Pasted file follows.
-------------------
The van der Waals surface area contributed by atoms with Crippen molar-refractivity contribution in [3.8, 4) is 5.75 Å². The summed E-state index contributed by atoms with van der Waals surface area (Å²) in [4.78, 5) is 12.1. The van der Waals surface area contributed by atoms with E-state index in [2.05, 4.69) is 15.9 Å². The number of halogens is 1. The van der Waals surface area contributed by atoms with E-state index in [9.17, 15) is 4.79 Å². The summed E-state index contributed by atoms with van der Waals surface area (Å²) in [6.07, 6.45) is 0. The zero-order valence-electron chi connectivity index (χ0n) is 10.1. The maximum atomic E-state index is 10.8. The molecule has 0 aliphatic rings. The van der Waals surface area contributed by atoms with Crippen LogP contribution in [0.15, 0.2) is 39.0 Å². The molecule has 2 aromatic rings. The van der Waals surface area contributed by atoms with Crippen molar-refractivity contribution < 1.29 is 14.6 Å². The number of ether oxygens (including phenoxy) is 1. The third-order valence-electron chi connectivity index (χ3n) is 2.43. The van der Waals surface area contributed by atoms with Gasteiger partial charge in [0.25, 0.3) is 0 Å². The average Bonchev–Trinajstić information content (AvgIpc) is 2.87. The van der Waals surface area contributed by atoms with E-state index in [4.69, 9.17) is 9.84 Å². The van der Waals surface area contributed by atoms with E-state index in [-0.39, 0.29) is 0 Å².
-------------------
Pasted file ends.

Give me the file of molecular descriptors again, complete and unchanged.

The van der Waals surface area contributed by atoms with Crippen molar-refractivity contribution in [3.8, 4) is 5.75 Å². The summed E-state index contributed by atoms with van der Waals surface area (Å²) in [4.78, 5) is 12.1. The van der Waals surface area contributed by atoms with E-state index in [2.05, 4.69) is 15.9 Å². The number of halogens is 1. The van der Waals surface area contributed by atoms with E-state index in [9.17, 15) is 4.79 Å². The summed E-state index contributed by atoms with van der Waals surface area (Å²) in [6.07, 6.45) is 0. The zero-order valence-electron chi connectivity index (χ0n) is 10.1. The maximum atomic E-state index is 10.8. The molecule has 0 aliphatic rings. The van der Waals surface area contributed by atoms with Crippen LogP contribution in [0.15, 0.2) is 39.0 Å². The molecule has 2 aromatic rings. The van der Waals surface area contributed by atoms with Crippen molar-refractivity contribution < 1.29 is 14.6 Å². The number of ether oxygens (including phenoxy) is 1. The third-order valence-electron chi connectivity index (χ3n) is 2.43. The van der Waals surface area contributed by atoms with Gasteiger partial charge in [0.25, 0.3) is 0 Å². The average Bonchev–Trinajstić information content (AvgIpc) is 2.87. The van der Waals surface area contributed by atoms with E-state index in [4.69, 9.17) is 9.84 Å². The van der Waals surface area contributed by atoms with E-state index in [-0.39, 0.29) is 0 Å².